I visit and photograph Aswarby church every year when we walk in the vicinity of Osbournby. Sometimes it's autumn or winter when we pass by, at other times it may be spring or summer. Whatever the time of year I never fail to admire both the building and its setting. On our recent visit it struck me that in many respects St Denys is a very typical English church. The earliest parts are twelfth century with the nave showing evidence of rebuilding in the thirteenth and fourteenth centuries, and the tower is a fine example of the fifteenth century, the last phase of Gothic. Much of the external ornament shows the inventiveness and wit of the minds of the medieval masons and sculptors who carved it.
A west tower is characteristic of English parish churches, as is a four-bay arcade and a lower, shorter chancel (this one was rebuilt in the Victorian period). The main entrance is typically through the south porch, though here, as is sometimes the case, the north door is favoured for convenience. The photograph above shows the view from the south, consequently the north aisle that projects from the nave and has its own lean-to roof can't be seen. However, such an addition is also very common. The north side was favoured for such an extension because the south side was usually chosen for burial before any other part of the churchyard.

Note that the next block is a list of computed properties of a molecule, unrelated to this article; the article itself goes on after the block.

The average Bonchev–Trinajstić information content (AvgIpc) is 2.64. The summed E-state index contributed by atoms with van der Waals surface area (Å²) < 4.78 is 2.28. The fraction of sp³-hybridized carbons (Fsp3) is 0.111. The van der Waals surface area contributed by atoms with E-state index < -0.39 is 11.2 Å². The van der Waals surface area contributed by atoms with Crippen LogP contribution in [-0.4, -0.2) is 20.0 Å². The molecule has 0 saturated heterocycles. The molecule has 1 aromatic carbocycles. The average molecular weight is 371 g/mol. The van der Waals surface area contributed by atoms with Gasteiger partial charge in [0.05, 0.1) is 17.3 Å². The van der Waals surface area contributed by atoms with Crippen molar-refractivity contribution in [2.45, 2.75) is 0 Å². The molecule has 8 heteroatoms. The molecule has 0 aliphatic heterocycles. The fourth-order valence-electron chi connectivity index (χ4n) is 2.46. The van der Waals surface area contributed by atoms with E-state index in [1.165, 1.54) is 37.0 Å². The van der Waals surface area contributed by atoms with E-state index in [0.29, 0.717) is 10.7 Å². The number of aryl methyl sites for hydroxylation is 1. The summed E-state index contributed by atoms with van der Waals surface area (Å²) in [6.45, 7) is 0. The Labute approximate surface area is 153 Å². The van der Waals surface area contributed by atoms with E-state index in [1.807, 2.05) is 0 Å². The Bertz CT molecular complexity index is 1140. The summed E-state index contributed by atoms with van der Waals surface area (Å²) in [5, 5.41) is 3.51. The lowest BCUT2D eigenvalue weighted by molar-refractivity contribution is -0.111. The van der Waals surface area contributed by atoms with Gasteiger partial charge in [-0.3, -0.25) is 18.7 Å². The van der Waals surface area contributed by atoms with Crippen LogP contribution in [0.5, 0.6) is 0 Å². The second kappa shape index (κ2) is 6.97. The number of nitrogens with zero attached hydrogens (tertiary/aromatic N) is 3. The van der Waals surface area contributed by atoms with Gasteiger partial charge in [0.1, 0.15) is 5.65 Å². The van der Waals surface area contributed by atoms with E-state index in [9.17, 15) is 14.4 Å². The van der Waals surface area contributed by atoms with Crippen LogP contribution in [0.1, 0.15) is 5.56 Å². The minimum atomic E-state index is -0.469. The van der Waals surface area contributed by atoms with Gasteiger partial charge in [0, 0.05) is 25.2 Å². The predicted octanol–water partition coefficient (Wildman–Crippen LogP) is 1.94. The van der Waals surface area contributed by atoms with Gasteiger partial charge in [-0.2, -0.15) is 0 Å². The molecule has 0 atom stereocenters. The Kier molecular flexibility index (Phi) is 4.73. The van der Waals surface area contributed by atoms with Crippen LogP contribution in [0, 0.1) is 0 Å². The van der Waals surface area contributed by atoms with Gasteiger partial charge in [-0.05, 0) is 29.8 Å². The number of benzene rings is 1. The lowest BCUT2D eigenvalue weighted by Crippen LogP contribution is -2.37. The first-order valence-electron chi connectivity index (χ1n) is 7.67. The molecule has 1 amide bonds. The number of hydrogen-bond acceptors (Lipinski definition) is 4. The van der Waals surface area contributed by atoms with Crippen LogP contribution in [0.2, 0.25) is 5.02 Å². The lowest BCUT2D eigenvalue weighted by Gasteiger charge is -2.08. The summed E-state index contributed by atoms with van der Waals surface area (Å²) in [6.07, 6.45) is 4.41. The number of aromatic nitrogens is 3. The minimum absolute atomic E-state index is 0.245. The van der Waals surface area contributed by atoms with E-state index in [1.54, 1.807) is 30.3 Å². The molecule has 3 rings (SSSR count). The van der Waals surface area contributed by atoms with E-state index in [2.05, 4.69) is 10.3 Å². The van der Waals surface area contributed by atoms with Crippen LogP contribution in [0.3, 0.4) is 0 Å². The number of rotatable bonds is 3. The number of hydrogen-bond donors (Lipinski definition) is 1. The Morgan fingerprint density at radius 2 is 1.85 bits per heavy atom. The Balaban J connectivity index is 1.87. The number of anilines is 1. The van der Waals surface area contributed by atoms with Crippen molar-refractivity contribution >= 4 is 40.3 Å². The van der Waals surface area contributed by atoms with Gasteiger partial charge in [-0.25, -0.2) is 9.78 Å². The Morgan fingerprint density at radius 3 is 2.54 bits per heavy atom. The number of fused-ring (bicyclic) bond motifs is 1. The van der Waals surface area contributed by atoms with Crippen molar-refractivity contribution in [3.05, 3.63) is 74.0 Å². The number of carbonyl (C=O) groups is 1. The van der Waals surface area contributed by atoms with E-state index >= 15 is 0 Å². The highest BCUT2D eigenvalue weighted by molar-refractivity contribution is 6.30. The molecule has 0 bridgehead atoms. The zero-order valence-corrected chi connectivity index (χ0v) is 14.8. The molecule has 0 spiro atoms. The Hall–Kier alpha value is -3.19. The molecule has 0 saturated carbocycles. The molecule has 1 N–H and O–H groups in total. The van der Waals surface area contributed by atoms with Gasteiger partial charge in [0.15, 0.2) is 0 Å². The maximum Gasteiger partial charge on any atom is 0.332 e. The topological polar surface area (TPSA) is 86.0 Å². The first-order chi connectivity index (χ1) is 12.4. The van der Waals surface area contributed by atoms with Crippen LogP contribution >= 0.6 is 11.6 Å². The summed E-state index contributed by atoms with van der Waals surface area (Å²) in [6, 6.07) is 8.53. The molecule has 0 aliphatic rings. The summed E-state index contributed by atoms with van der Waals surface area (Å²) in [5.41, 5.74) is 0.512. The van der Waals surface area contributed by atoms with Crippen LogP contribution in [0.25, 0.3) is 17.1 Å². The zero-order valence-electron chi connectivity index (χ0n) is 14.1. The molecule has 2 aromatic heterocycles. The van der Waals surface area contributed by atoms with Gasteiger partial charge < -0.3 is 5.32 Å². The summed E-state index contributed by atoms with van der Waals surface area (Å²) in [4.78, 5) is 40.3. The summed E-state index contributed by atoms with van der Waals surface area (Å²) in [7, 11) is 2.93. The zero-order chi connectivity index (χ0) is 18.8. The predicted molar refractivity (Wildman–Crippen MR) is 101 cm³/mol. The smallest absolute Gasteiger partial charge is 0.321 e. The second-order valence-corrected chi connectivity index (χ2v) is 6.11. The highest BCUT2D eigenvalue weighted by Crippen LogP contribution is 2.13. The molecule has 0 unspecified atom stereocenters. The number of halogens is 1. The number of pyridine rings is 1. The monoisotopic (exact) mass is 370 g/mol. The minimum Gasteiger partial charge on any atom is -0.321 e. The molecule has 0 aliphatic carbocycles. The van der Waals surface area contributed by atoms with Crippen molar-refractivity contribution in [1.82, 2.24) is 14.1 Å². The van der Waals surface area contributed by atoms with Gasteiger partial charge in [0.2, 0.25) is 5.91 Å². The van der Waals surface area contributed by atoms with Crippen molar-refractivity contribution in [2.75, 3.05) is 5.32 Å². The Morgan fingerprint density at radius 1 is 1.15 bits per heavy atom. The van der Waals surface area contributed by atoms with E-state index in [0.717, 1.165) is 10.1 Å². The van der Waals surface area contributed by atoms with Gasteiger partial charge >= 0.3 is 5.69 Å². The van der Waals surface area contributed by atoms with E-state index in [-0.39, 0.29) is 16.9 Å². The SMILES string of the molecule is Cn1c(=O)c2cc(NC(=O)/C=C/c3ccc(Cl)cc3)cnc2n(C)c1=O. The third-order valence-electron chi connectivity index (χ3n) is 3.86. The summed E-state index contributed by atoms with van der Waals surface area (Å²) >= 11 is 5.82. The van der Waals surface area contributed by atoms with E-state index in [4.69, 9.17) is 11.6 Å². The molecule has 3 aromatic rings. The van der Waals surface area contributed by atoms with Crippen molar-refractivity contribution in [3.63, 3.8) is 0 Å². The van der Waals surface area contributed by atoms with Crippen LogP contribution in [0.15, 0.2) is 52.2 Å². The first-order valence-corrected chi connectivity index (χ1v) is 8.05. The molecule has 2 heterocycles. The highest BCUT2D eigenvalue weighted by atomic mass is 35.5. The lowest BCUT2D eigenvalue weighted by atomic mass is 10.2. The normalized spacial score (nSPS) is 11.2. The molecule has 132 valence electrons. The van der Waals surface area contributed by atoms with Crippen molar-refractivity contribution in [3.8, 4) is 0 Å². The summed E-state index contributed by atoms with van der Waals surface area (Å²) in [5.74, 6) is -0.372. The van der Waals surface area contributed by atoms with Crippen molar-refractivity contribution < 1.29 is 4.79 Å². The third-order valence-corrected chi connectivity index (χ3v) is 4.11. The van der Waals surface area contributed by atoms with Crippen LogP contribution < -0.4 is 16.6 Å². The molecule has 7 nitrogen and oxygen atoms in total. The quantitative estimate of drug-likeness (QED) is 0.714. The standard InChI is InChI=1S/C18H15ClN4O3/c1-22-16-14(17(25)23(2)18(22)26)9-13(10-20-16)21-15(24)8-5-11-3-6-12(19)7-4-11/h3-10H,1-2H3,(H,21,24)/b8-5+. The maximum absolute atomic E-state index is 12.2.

Inside Aswarby church what we see is also very typical of what an English church offers. The view in my smaller photograph is one I took from the pulpit. It shows the bright west window seen through the tower arch. The area railed off in the corner by the north door holds the local landowner's tombs, in this case the Whichcote family. One less commonly found feature is the box pews. The Georgian period liked these for their comfort, privacy and freedom from draughts, but the Victorians often got rid of them, installing sturdy and uncomfortable pews. The rightmost box pews with the pierced, decorative woodwork are raised above the main blocks of seating and have a good view of the pulpit. This is the area reserved for the Whichcote family. Its elevated position reflects their elevated status. It also has its own fireplace!
The two boards above the tower arch are hatchments, paintings of coats of arms that were hung on the house of a deceased member of the well-to-do and often removed to the church after the burial. The Australian flag hangs in Aswarby church. This isn't unique but is unusual. It commemorates George Bass, a man who was raised in the locality, baptised at this church, and who discovered and mapped parts of Australia. The Bass Strait that separates the Australian mainland from Tasmania is named after him. It comes as no surprise to find that quite a few of the visitors to the church hail from Victoria and Tasmania.
photographs and text © Tony Boughen
Mode: Aperture Priority
Focal Length: 28mm
F No: f8
Shutter Speed: 1/400 sec
Exposure Compensation: -0.33 EV
Image Stabilisation: On